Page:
Yes, the vocalist can screw you up. And yes vocalists do not sing on the beat all the time. But, have to disagree with just sticking to the song structure as written, if that is not what is now being sung; our job is to lay down a beat to what is being sung and call attention to the chord changes that are now happening.

    Who is the audience listening to? The vocalist. If the vocalist takes you to the chorus, you need to move to the chord progression used in the chorus. If the vocalist decides to sing the chorus twice, yep, you need to be laying down a beat for the chorus, not moving to verse number three while the vocalist is still singing the chorus.

    Now to the question at hand. If you are following what is being sung - which I recommend you do by singing along under your breath or following along with lyric sheet music - it does not take long to realize the vocalist is not following the written music. If you realize the vocalist has moved somewhere, and you do not at this moment know where - you gotta keep the beat going, hopefully the drummer is also reacting and you can stay locked on his kick drum pounding out tonic roots till you can figure out where the vocalist has taken the song. When you figure out where ever one has gone - go there. Most songs have a chord progression that is repeated, you can always revert to that while looking for the place everyone else has gone.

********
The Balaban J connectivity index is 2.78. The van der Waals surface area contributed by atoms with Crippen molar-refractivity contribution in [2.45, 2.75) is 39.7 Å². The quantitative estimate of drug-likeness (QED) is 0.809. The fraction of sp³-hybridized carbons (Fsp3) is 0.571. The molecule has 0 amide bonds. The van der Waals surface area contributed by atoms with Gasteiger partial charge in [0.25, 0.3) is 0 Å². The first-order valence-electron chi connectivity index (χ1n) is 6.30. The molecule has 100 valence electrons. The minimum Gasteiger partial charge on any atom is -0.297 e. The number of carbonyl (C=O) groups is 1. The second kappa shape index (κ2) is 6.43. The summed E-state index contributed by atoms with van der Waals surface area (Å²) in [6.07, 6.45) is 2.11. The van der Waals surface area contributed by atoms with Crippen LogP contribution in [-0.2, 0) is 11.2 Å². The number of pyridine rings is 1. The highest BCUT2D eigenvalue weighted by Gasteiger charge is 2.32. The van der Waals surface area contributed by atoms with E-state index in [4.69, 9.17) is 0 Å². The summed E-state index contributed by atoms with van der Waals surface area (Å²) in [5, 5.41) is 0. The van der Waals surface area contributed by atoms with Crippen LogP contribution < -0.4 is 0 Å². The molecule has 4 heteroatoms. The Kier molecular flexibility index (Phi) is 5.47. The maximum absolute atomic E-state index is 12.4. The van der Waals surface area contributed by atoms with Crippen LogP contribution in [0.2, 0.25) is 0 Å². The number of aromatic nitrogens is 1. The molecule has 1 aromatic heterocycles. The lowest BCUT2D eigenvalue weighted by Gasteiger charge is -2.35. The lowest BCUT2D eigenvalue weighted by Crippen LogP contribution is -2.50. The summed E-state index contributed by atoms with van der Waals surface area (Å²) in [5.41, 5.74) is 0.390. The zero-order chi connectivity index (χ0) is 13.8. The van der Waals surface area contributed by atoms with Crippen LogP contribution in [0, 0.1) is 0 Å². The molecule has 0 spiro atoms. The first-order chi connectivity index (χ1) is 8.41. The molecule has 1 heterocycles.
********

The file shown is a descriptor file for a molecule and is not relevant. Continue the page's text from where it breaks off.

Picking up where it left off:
That's the way I do it, will be interesting to hear how others handle a situation like this.

    For all the Praise guys and gals, good luck with tonight's rehearsal. Have a great time Sunday.
     
  7. ElectroVibe

    ElectroVibe

    Mar 2, 2013
    Thanks. He is very good about giving cues because he plays rhythm guitar and he knows that we have to follow his changes. But once in a while there is a song that throws me off a little. Fortunately this problem does not occur with most songs we do. It's rare, which is good.
     
  8. El-Bob

    El-Bob Supporting Member

    Oct 22, 2006
    Hamilton, ON
    Gotta hit that 1.
     
  9. ElectroVibe

    ElectroVibe

    Mar 2, 2013